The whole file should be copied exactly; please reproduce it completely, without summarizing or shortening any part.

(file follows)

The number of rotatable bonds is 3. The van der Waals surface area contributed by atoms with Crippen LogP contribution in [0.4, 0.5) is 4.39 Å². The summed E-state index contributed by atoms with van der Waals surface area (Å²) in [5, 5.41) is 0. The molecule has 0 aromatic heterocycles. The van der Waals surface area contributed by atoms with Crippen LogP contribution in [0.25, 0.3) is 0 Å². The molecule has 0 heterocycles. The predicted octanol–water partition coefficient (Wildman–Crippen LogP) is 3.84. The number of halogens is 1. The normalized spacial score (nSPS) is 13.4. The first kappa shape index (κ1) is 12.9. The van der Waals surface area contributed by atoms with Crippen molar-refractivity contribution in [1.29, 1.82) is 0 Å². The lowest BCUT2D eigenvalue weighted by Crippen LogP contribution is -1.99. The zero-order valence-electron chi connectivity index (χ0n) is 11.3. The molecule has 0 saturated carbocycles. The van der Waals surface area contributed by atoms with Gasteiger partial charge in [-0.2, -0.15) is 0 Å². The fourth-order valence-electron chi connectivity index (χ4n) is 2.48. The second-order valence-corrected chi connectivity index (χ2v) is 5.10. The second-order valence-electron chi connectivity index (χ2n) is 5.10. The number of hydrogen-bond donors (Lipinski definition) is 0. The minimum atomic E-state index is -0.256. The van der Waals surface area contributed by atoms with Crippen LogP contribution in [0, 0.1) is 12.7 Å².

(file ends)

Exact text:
The number of rotatable bonds is 3. The van der Waals surface area contributed by atoms with Crippen LogP contribution in [0.4, 0.5) is 4.39 Å². The summed E-state index contributed by atoms with van der Waals surface area (Å²) in [5, 5.41) is 0. The molecule has 0 aromatic heterocycles. The van der Waals surface area contributed by atoms with Crippen LogP contribution in [0.25, 0.3) is 0 Å². The molecule has 0 heterocycles. The predicted octanol–water partition coefficient (Wildman–Crippen LogP) is 3.84. The number of halogens is 1. The normalized spacial score (nSPS) is 13.4. The first kappa shape index (κ1) is 12.9. The van der Waals surface area contributed by atoms with Crippen molar-refractivity contribution in [1.29, 1.82) is 0 Å². The lowest BCUT2D eigenvalue weighted by Crippen LogP contribution is -1.99. The zero-order valence-electron chi connectivity index (χ0n) is 11.3. The molecule has 0 saturated carbocycles. The van der Waals surface area contributed by atoms with Gasteiger partial charge in [-0.2, -0.15) is 0 Å². The fourth-order valence-electron chi connectivity index (χ4n) is 2.48. The second-order valence-corrected chi connectivity index (χ2v) is 5.10. The second-order valence-electron chi connectivity index (χ2n) is 5.10. The number of hydrogen-bond donors (Lipinski definition) is 0. The minimum atomic E-state index is -0.256. The van der Waals surface area contributed by atoms with Crippen LogP contribution in [0, 0.1) is 12.7 Å².